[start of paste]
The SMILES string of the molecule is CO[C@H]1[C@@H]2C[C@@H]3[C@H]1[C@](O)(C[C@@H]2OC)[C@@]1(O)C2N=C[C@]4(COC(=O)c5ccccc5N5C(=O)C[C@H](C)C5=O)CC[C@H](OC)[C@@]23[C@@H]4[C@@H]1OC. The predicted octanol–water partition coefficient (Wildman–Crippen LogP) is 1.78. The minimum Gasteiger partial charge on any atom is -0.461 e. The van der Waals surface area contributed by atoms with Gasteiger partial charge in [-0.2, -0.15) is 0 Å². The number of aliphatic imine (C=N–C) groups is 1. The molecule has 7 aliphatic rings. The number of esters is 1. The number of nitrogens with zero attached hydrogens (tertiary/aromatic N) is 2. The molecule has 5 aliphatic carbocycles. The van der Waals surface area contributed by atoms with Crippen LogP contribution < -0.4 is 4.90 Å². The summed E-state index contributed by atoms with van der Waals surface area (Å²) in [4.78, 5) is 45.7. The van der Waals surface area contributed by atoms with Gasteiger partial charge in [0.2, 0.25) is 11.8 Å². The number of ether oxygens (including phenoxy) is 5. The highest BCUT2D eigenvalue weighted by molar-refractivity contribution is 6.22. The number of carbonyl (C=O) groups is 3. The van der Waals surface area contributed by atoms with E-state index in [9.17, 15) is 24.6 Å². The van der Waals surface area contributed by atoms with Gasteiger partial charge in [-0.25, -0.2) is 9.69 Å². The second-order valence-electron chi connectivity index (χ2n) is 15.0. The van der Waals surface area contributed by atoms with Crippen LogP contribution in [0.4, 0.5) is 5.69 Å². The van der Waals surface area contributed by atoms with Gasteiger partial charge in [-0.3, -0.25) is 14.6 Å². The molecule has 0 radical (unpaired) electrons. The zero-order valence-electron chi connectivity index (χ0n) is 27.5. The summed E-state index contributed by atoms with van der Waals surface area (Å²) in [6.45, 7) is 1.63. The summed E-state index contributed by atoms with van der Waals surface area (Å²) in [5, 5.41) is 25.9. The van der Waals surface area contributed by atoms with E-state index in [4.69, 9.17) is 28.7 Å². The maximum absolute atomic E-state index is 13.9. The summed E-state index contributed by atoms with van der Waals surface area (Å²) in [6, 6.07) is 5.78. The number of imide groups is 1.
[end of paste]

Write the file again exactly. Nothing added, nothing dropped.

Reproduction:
The SMILES string of the molecule is CO[C@H]1[C@@H]2C[C@@H]3[C@H]1[C@](O)(C[C@@H]2OC)[C@@]1(O)C2N=C[C@]4(COC(=O)c5ccccc5N5C(=O)C[C@H](C)C5=O)CC[C@H](OC)[C@@]23[C@@H]4[C@@H]1OC. The predicted octanol–water partition coefficient (Wildman–Crippen LogP) is 1.78. The minimum Gasteiger partial charge on any atom is -0.461 e. The van der Waals surface area contributed by atoms with Gasteiger partial charge in [-0.2, -0.15) is 0 Å². The number of aliphatic imine (C=N–C) groups is 1. The molecule has 7 aliphatic rings. The number of esters is 1. The number of nitrogens with zero attached hydrogens (tertiary/aromatic N) is 2. The molecule has 5 aliphatic carbocycles. The van der Waals surface area contributed by atoms with Crippen LogP contribution < -0.4 is 4.90 Å². The summed E-state index contributed by atoms with van der Waals surface area (Å²) in [4.78, 5) is 45.7. The van der Waals surface area contributed by atoms with Gasteiger partial charge in [0.2, 0.25) is 11.8 Å². The number of ether oxygens (including phenoxy) is 5. The highest BCUT2D eigenvalue weighted by molar-refractivity contribution is 6.22. The number of carbonyl (C=O) groups is 3. The van der Waals surface area contributed by atoms with E-state index in [9.17, 15) is 24.6 Å². The van der Waals surface area contributed by atoms with Gasteiger partial charge in [-0.25, -0.2) is 9.69 Å². The second-order valence-electron chi connectivity index (χ2n) is 15.0. The van der Waals surface area contributed by atoms with Crippen LogP contribution in [0.4, 0.5) is 5.69 Å². The van der Waals surface area contributed by atoms with Gasteiger partial charge in [-0.3, -0.25) is 14.6 Å². The molecule has 0 radical (unpaired) electrons. The zero-order valence-electron chi connectivity index (χ0n) is 27.5. The summed E-state index contributed by atoms with van der Waals surface area (Å²) in [6.45, 7) is 1.63. The summed E-state index contributed by atoms with van der Waals surface area (Å²) in [5, 5.41) is 25.9. The van der Waals surface area contributed by atoms with E-state index in [4.69, 9.17) is 28.7 Å². The maximum absolute atomic E-state index is 13.9. The summed E-state index contributed by atoms with van der Waals surface area (Å²) in [6, 6.07) is 5.78. The number of imide groups is 1.